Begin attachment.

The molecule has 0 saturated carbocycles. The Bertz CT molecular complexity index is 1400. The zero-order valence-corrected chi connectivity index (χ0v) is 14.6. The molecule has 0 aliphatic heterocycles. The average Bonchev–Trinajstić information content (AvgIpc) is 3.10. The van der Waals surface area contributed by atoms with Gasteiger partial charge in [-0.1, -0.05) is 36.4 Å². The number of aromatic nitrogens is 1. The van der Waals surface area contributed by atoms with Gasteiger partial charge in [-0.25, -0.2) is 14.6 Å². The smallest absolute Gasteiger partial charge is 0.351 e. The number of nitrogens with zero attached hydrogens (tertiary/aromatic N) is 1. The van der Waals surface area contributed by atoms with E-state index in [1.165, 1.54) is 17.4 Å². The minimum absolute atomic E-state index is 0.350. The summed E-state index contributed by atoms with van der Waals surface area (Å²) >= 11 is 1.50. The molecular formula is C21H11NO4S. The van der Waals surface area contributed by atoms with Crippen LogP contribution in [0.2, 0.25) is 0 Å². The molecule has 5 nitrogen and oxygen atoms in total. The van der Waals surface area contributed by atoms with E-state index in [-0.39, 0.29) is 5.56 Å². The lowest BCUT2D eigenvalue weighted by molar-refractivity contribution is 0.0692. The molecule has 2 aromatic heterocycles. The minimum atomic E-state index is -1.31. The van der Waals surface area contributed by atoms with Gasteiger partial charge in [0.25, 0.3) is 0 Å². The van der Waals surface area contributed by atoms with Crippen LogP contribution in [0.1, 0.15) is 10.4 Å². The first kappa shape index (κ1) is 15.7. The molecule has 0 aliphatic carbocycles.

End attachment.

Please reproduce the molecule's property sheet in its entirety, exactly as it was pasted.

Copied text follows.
The molecule has 0 saturated carbocycles. The Bertz CT molecular complexity index is 1400. The zero-order valence-corrected chi connectivity index (χ0v) is 14.6. The molecule has 0 aliphatic heterocycles. The average Bonchev–Trinajstić information content (AvgIpc) is 3.10. The van der Waals surface area contributed by atoms with Gasteiger partial charge in [-0.1, -0.05) is 36.4 Å². The number of aromatic nitrogens is 1. The van der Waals surface area contributed by atoms with Gasteiger partial charge in [-0.25, -0.2) is 14.6 Å². The smallest absolute Gasteiger partial charge is 0.351 e. The number of nitrogens with zero attached hydrogens (tertiary/aromatic N) is 1. The van der Waals surface area contributed by atoms with E-state index in [1.165, 1.54) is 17.4 Å². The minimum absolute atomic E-state index is 0.350. The summed E-state index contributed by atoms with van der Waals surface area (Å²) >= 11 is 1.50. The molecular formula is C21H11NO4S. The van der Waals surface area contributed by atoms with Crippen LogP contribution in [0.2, 0.25) is 0 Å². The molecule has 5 nitrogen and oxygen atoms in total. The van der Waals surface area contributed by atoms with E-state index in [-0.39, 0.29) is 5.56 Å². The lowest BCUT2D eigenvalue weighted by molar-refractivity contribution is 0.0692. The molecule has 2 aromatic heterocycles. The minimum atomic E-state index is -1.31. The van der Waals surface area contributed by atoms with Gasteiger partial charge in [0.25, 0.3) is 0 Å². The van der Waals surface area contributed by atoms with Crippen LogP contribution in [0.1, 0.15) is 10.4 Å². The first kappa shape index (κ1) is 15.7. The molecule has 0 aliphatic carbocycles.